Climate Change Adaptation for Municipalities: Newport, R.I.



Experts Converge for Newport Resilience Assessment Tour


Increased outreach and education, financial incentives and ease of implementation could help waterfront businesses strengthen their resiliency to climate change and sea-level rise impacts and, ultimately, strengthen their bottom lines. Those were some of the messages delivered at last week’s Newport Resilience Assessment Tour led by the Coastal Resources Center (CRC) at the University of Rhode Island’s Graduate School of Oceanography.

The assessment tour was part of CRC’s Climate Change Adaptation for Municipalities: Newport, R.I., project. CRC and partner Rhode Island Sea Grant assembled a team of experts to examine three waterfront pilot sites, assess their resilience and make recommendations for strengthening. The team included representatives from universities and government bodies as well as professionals from the insurance, disaster management and architecture fields. They assessed properties along the Newport Harbor with diverse uses and conditions.

The goal was to help Newport’s waterfront business sector (for profit and non-profit alike) continue to become more resilient to sea level rise, storm damage and climate change impacts. The knowledge gained and lessons learned will inform good practices and recommendations for the pilot sites that can then be replicated elsewhere in the city, state and beyond, said Pam Rubinoff, CRC coastal manager and a project leader.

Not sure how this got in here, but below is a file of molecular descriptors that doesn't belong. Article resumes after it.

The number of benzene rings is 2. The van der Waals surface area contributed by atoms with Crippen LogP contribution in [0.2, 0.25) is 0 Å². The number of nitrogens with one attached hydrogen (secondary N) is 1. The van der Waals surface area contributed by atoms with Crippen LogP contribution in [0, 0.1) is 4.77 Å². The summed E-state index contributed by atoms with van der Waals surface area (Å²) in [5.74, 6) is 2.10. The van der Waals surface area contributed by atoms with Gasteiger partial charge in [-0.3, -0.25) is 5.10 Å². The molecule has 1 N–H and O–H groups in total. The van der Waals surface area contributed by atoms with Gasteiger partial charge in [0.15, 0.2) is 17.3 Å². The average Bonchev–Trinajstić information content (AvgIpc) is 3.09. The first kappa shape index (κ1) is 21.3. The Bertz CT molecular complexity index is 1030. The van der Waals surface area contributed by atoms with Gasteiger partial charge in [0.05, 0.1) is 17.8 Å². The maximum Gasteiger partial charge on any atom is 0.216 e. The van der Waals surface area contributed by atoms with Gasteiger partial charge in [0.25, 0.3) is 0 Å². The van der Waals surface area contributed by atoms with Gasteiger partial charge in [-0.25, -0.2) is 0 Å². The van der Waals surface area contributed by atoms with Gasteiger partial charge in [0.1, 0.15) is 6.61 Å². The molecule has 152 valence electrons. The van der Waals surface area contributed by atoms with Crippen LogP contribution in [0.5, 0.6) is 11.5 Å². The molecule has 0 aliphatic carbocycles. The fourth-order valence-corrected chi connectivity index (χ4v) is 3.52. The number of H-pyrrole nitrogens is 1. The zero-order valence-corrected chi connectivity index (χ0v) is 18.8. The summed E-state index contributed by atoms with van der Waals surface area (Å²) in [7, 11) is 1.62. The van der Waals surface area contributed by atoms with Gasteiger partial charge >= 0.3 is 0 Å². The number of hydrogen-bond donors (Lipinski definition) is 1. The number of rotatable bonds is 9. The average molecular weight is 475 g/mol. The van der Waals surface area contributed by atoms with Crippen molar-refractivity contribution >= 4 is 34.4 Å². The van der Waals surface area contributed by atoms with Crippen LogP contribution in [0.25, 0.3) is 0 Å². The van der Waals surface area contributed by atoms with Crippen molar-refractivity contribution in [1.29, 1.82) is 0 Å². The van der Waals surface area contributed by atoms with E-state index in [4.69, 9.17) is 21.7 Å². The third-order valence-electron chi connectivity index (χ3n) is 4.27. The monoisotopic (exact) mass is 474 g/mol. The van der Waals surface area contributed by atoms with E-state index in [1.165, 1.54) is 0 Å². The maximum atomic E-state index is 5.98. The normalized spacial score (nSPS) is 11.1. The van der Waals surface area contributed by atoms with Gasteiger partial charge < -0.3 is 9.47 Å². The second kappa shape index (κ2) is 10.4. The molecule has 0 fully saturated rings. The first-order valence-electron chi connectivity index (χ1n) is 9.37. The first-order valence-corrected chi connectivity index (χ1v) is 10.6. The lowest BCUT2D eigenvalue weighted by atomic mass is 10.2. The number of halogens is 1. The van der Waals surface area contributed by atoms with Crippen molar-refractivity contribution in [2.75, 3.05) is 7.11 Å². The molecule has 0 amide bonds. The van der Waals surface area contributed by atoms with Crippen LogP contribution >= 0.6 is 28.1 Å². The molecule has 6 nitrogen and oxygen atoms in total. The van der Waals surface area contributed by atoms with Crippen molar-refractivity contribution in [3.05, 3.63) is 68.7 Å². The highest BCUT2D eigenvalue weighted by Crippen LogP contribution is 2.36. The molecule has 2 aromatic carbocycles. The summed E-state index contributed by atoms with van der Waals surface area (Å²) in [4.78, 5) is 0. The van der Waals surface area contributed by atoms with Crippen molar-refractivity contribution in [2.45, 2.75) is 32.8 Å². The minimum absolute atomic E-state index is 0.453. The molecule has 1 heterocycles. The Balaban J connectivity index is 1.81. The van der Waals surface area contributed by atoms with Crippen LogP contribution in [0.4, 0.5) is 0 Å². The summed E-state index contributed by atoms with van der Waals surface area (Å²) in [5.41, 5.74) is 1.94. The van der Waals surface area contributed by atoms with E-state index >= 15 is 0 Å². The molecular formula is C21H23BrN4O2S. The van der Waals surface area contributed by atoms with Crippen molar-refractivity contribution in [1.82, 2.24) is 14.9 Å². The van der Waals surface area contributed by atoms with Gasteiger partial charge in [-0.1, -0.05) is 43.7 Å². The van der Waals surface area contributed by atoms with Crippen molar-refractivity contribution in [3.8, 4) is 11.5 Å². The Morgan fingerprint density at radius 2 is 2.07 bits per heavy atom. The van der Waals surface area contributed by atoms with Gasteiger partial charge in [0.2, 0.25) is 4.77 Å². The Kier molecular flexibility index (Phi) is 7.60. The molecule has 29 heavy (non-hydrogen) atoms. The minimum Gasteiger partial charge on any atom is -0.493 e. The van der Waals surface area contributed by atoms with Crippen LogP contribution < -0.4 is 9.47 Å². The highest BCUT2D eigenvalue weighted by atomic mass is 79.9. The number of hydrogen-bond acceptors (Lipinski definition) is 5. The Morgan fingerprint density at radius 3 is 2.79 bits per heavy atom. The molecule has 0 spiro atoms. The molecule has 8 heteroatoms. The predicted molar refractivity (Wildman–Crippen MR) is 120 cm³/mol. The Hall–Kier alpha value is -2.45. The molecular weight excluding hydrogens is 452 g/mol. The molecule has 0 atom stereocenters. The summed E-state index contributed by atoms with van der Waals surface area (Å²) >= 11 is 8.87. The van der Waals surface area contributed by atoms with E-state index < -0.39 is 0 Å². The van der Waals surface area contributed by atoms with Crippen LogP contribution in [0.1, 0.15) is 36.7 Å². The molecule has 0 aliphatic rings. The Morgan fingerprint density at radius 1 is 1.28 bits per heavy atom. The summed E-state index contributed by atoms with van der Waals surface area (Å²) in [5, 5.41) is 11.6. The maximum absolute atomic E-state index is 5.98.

One message coming out of the tour was that while resilience certainly can be designed and built into new structures, existing properties and environs also can be strengthened in cost-effective ways. “If you can do a little bit now, what that it is going to save you is monumental,” said Dan Goulet of Rhode Island’s Coastal Resources Management Council and an assessment team member. These measures can pay off not only by minimizing damage in a storm or flood of today (and high tides in the future with accelerated sea level rise), but by ensuring that an entity can operate without interruption after such an event. Tie-downs for rooftop equipment, properly protected utility hookups and water-permeable features for parking lots and streetscapes were among the examples shared.

Before any resilience strengthening can occur, however, businesses, municipalities and the public need to be made aware and educated. “We need to work across disciplines and get our messages out to different audiences,” said Teresa Crean, CRC coastal manager. Bill Coulbourne, a structural engineer from Delaware who has actively participated in post-storm assessments including Sandy and Katrina and was a Newport assessment team member, agreed: “This is not one size fits all. Outreach is important; make it easy for businesses to engage.”

Otherwise, lack of information can have a steep price, literally. He noted that up to 15 percent of federal funds awarded to a state in the wake of a disaster can be used for mitigation projects. Unfortunately, many communities don’t know that such incentives are available and how best to access them. Funds that go unused must be returned to the federal government.

The Newport team currently is preparing summary reports for each of the pilot sites and will share knowledge gained from the assessments with the business owners and other waterfront entities in the fall. Businesses and community waterfront actions will be highlighted at the Ronald C. Baird Sea Grant Science Symposium in December, Staying Afloat: Adapting Waterfront Businesses to Rising Seas and Extreme Storms. Pilot activities will be reviewed during a follow-up project related to green infrastructure capacity building in Newport, North Kingstown and Warwick starting in January. The Newport Assessment Tour was funded by the van Beuren Charitable Foundation, 11th Hour Racing and the Prince Charitable Trust.